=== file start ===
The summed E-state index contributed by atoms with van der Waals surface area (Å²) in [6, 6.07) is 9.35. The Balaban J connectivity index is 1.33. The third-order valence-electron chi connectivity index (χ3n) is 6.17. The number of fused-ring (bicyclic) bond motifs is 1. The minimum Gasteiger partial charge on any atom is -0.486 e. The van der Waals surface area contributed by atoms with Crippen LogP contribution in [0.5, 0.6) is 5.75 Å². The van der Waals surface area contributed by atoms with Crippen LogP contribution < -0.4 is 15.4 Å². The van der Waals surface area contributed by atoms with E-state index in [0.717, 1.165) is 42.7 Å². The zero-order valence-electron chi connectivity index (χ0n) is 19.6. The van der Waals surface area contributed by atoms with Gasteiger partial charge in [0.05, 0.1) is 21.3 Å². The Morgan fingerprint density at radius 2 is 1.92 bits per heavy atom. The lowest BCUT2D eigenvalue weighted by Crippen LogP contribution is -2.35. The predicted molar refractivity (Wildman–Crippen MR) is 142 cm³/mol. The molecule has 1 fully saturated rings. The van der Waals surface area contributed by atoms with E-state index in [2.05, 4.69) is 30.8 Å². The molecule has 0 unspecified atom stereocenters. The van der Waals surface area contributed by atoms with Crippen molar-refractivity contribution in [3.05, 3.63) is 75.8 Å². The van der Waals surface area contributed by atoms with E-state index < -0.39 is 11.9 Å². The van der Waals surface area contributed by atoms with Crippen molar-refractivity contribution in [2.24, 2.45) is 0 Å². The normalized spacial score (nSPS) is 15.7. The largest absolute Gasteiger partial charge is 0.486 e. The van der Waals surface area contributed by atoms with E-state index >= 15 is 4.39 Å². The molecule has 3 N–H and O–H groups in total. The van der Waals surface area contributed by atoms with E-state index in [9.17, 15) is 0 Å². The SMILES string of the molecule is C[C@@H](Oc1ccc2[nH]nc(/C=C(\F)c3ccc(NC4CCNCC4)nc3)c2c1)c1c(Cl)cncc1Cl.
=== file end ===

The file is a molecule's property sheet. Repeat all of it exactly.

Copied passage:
The summed E-state index contributed by atoms with van der Waals surface area (Å²) in [6, 6.07) is 9.35. The Balaban J connectivity index is 1.33. The third-order valence-electron chi connectivity index (χ3n) is 6.17. The number of fused-ring (bicyclic) bond motifs is 1. The minimum Gasteiger partial charge on any atom is -0.486 e. The van der Waals surface area contributed by atoms with Crippen LogP contribution in [0.5, 0.6) is 5.75 Å². The van der Waals surface area contributed by atoms with Crippen LogP contribution < -0.4 is 15.4 Å². The van der Waals surface area contributed by atoms with E-state index in [0.717, 1.165) is 42.7 Å². The zero-order valence-electron chi connectivity index (χ0n) is 19.6. The van der Waals surface area contributed by atoms with Gasteiger partial charge in [0.05, 0.1) is 21.3 Å². The Morgan fingerprint density at radius 2 is 1.92 bits per heavy atom. The lowest BCUT2D eigenvalue weighted by Crippen LogP contribution is -2.35. The predicted molar refractivity (Wildman–Crippen MR) is 142 cm³/mol. The molecule has 1 fully saturated rings. The van der Waals surface area contributed by atoms with E-state index in [2.05, 4.69) is 30.8 Å². The molecule has 0 unspecified atom stereocenters. The van der Waals surface area contributed by atoms with Crippen molar-refractivity contribution in [3.05, 3.63) is 75.8 Å². The van der Waals surface area contributed by atoms with E-state index < -0.39 is 11.9 Å². The van der Waals surface area contributed by atoms with Crippen molar-refractivity contribution in [2.24, 2.45) is 0 Å². The normalized spacial score (nSPS) is 15.7. The largest absolute Gasteiger partial charge is 0.486 e. The van der Waals surface area contributed by atoms with E-state index >= 15 is 4.39 Å². The molecule has 3 N–H and O–H groups in total. The van der Waals surface area contributed by atoms with E-state index in [9.17, 15) is 0 Å². The SMILES string of the molecule is C[C@@H](Oc1ccc2[nH]nc(/C=C(\F)c3ccc(NC4CCNCC4)nc3)c2c1)c1c(Cl)cncc1Cl.